What Happens to the Coffin During Cremation

During a cremation the coffin:

  • Goes into the cremation chamber along with the decedent inside
  • Disintegrates in the intense heat
  • May leave behind a few metal parts that the cremation staff remove later
  • The coffin itself must consist of wood or another combustible material such as cardboard or wicker which burn easily

I didn’t know much about cremation until a family member died who had chosen this method for after their funeral. Being curious, I got to find out a lot about it.

While you do not see the cremation taking place, you may well be curious to know what happens.

This article explains everything you need to know about what happens to the coffin during cremation. I’ve put together several answers here that all relate to the process, so this article’covers all the most common questions people ask when thinking about this topic.


The Casket Remains with the Body

The decedent must be inside a receptacle before they go into the cremation chamber. This usually means a casket or coffin. Caskets are usually made from wood, but other types are available too, such as:

  • Wicker
  • Bamboo
  • Willow
  • Cardboard (yes, really)

You will notice that in every case, those handling the cremation can put the casket in the cremation chamber along with the body. It is becoming more common for people to choose biodegradable caskets and those that are eco-friendly.

These caskets do not give off any potentially dangerous emissions during the burning process.

Each casket bears a plate containing the name, date of birth, and date of death of the individual inside. This acts as an identifier, although an ID tag will also be put with the body to ensure no mix-ups occur. That tag goes through the process along with the body and the casket, so workers can check it at each individual stage. It’s designed to be able to withstand the intense heat required for cremation.


Steel Caskets Cannot Be Cremated

I have already decided on cremation when my time comes. However, this means I could not choose a steel casket if I wanted one. The makers create these for burials, as there are limits to the materials that are accepted to go into a cremator.

Some metals are not allowed, for example. Steel and even bronze caskets are meant to be used for burials and should be used only for those occasions.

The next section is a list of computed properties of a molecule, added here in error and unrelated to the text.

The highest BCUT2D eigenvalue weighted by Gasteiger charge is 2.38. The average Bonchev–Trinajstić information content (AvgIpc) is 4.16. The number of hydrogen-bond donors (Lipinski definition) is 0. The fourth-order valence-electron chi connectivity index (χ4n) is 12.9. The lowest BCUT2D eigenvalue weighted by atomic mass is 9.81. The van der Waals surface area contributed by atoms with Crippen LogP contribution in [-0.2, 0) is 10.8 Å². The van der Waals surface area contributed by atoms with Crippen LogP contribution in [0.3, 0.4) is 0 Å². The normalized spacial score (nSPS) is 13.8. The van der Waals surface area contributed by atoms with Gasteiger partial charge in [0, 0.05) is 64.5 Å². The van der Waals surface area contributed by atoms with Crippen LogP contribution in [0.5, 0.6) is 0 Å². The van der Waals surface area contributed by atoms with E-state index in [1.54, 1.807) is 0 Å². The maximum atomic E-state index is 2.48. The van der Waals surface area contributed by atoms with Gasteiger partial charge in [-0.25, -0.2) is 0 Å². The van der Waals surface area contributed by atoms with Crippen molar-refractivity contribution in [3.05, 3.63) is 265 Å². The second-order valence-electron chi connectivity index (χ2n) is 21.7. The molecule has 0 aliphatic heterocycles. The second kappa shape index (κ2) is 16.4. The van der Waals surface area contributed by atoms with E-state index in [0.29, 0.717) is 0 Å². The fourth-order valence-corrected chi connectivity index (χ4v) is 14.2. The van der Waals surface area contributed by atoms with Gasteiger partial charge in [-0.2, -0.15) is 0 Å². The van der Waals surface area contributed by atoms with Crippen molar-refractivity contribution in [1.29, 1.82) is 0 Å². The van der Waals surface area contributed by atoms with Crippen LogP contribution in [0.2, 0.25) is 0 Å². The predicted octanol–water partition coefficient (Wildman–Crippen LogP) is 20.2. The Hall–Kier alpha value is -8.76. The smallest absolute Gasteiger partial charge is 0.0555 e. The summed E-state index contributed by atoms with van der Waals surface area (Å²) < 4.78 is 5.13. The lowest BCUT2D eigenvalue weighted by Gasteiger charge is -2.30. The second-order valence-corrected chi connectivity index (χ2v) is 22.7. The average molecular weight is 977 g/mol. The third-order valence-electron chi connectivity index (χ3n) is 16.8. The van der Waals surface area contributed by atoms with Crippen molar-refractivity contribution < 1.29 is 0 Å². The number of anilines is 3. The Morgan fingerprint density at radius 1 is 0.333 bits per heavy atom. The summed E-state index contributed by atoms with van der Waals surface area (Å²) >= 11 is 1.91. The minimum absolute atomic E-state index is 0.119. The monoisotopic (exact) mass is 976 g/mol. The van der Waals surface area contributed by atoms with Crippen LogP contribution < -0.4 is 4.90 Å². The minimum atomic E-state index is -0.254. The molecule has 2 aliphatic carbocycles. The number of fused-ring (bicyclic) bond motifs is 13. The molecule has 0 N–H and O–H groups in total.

It would also be a hugely expensive casket to choose only for it to be burned. Bronze caskets – usually the most expensive of all – can run into many thousands of dollars.


The Casket Disintegrates in the Cremation Chamber

Casket makers design the caskets to burn safely when put through the cremation process. This means the casket won’t release any gases or other harmful substances.

There are only two major rules about the type of casket you can go for:

  1. It must be robust enough to serve its purpose
  2. It must be easy to burn within the chamber used for cremation

That’s why sturdy cardboard is fine to use for a casket. It is safe to burn and can take the weight of most bodies.

Little of the casket (if anything) survives the temperatures reached during a cremation. The retort is the part of the chamber where this process takes place. Temperatures inside reach between 1400-1800 degrees Fahrenheit. This is more than enough to cause the casket to disintegrate and vanish, or at least to return to dust.

The heat must be enough to consume the body, leaving behind only bone fragments. Bone is far more difficult to burn than wood, so it makes sense that the only things left after the process has completed are the bone fragments, while the wood is gone.


Some Metal Parts of the Casket May Remain

While a wooden casket will disappear during a cremation, there is a chance that some pieces may be left behind. When you think about it, it is much like the bones of the body. Cremation reduces bones to mere fragments, with only a few recognizable bits of bone left.

The same applies to the casket. As the body’s skin, hair, and muscles are easy to burn away to nothing, so too is a wooden casket or one made from natural items such as willow or wicker. However, if the casket has metal handles or other details on it, these could potentially survive the high temperatures.